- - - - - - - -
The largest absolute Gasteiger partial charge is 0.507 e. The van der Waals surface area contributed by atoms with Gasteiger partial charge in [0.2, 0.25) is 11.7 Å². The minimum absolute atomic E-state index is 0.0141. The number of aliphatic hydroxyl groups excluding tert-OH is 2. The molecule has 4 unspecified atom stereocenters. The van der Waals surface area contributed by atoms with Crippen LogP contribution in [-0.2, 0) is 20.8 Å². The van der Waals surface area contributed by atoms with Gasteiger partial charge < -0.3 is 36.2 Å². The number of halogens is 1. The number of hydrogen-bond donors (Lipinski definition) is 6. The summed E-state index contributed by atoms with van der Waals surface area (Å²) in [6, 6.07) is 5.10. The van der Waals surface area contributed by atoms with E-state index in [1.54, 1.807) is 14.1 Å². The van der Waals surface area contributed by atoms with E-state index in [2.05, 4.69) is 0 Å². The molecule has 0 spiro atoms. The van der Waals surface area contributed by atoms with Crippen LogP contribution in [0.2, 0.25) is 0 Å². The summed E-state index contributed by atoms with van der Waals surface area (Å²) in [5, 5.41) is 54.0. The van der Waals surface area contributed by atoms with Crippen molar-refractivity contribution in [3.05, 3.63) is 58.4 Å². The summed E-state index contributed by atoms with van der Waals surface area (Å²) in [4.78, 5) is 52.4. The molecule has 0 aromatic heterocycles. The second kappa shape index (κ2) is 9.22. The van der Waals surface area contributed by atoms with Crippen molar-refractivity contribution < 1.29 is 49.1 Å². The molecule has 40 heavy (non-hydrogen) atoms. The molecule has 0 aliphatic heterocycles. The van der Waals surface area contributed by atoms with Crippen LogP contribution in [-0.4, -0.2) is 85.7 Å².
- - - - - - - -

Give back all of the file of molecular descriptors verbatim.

The largest absolute Gasteiger partial charge is 0.507 e. The van der Waals surface area contributed by atoms with Gasteiger partial charge in [0.2, 0.25) is 11.7 Å². The minimum absolute atomic E-state index is 0.0141. The number of aliphatic hydroxyl groups excluding tert-OH is 2. The molecule has 4 unspecified atom stereocenters. The van der Waals surface area contributed by atoms with Crippen LogP contribution in [-0.2, 0) is 20.8 Å². The van der Waals surface area contributed by atoms with Gasteiger partial charge < -0.3 is 36.2 Å². The number of halogens is 1. The number of hydrogen-bond donors (Lipinski definition) is 6. The summed E-state index contributed by atoms with van der Waals surface area (Å²) in [6, 6.07) is 5.10. The van der Waals surface area contributed by atoms with E-state index in [1.54, 1.807) is 14.1 Å². The van der Waals surface area contributed by atoms with E-state index in [2.05, 4.69) is 0 Å². The molecule has 0 spiro atoms. The van der Waals surface area contributed by atoms with Crippen LogP contribution in [0.2, 0.25) is 0 Å². The summed E-state index contributed by atoms with van der Waals surface area (Å²) in [5, 5.41) is 54.0. The van der Waals surface area contributed by atoms with Crippen molar-refractivity contribution in [3.05, 3.63) is 58.4 Å². The summed E-state index contributed by atoms with van der Waals surface area (Å²) in [4.78, 5) is 52.4. The molecule has 0 aromatic heterocycles. The second kappa shape index (κ2) is 9.22. The van der Waals surface area contributed by atoms with Crippen molar-refractivity contribution < 1.29 is 49.1 Å². The molecule has 40 heavy (non-hydrogen) atoms. The molecule has 0 aliphatic heterocycles. The van der Waals surface area contributed by atoms with Crippen LogP contribution in [-0.4, -0.2) is 85.7 Å².